Calpers, which is the biggest U.S. public pension fund and is also an investor in many of Carlyle's funds, acquired a 5.5 percent stake in Carlyle in 2001 for $175 million. That later got diluted to 4 percent.
In May 2012, Thomson Reuters Buyouts Magazine reported Calpers had until then received $225.2 million in carried interest, fees, and distributions from its Carlyle stake, based on a California Public Records Act request.
Also accounting for Carlyle's distributions as a public firm since May 2012, this would mean Calpers stands to make close to 3.5 times its money on its Carlyle stake investment over a period of 12 years, calculations by Reuters show.
The sale of the stake in Carlyle, disclosed in a regulatory filing on Monday, comes one month after Calpers moved to sell a quarter of its 8 percent stake in Apollo.
(Watch: Foreclosure TrialPits Calpers Against Wall Street)
Calpers joined Abu Dhabi Investment Authority and two of Apollo's founders in selling some of its shares in New York-based Apollo. It raised $187.5 million by cutting its stake in Apollo to 6 percent from 8 percent.
Founded in 1987 by David Rubenstein, William Conway, and Daniel D'Aniello, Carlyle had total assets under management of $176.3 billion as of the end of March, including in private equity, corporate credit, and hedge funds.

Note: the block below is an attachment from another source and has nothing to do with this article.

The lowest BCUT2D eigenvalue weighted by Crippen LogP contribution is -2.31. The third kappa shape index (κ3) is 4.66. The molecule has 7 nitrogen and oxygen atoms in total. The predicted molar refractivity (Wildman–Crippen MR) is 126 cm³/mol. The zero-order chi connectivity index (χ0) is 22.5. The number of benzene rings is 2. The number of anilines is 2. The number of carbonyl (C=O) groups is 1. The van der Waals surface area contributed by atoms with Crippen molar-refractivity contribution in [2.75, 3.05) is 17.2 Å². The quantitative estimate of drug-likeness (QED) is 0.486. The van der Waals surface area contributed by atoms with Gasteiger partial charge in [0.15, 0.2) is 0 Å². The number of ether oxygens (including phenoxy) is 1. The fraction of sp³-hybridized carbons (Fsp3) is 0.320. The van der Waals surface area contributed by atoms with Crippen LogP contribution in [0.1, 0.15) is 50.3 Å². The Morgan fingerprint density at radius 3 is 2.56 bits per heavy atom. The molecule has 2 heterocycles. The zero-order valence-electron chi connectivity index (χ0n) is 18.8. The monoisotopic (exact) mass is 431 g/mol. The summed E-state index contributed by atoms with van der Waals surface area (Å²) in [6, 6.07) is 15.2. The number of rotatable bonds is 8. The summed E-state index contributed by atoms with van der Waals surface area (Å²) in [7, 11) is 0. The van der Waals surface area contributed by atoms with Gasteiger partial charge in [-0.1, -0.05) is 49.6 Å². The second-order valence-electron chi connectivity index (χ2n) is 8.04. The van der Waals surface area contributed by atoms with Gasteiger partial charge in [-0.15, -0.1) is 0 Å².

Citigroup, Credit Suisse, and JPMorgan Chase will serve as the book-running managers for Calpers' offering.
(See: Calpers to Battle Zombie Boards)
Calpers also has a stake in Silver Lake, a technology sector-focused private-equity firm which, unlike Carlyle and Apollo, has not gone public. Calpers acquired the 9.9 percent share in 2008.
Calpers had $4 billion—equivalent to 10 percent of its private-equity program—invested with Carlyle as of the end of the end of March, ranking the Washington, D.C.-based firm as the second-largest exposure in Calpers' private equity portfolio. It had $4.3 billion invested with Apollo and $1.1 billion invested with Silver Lake.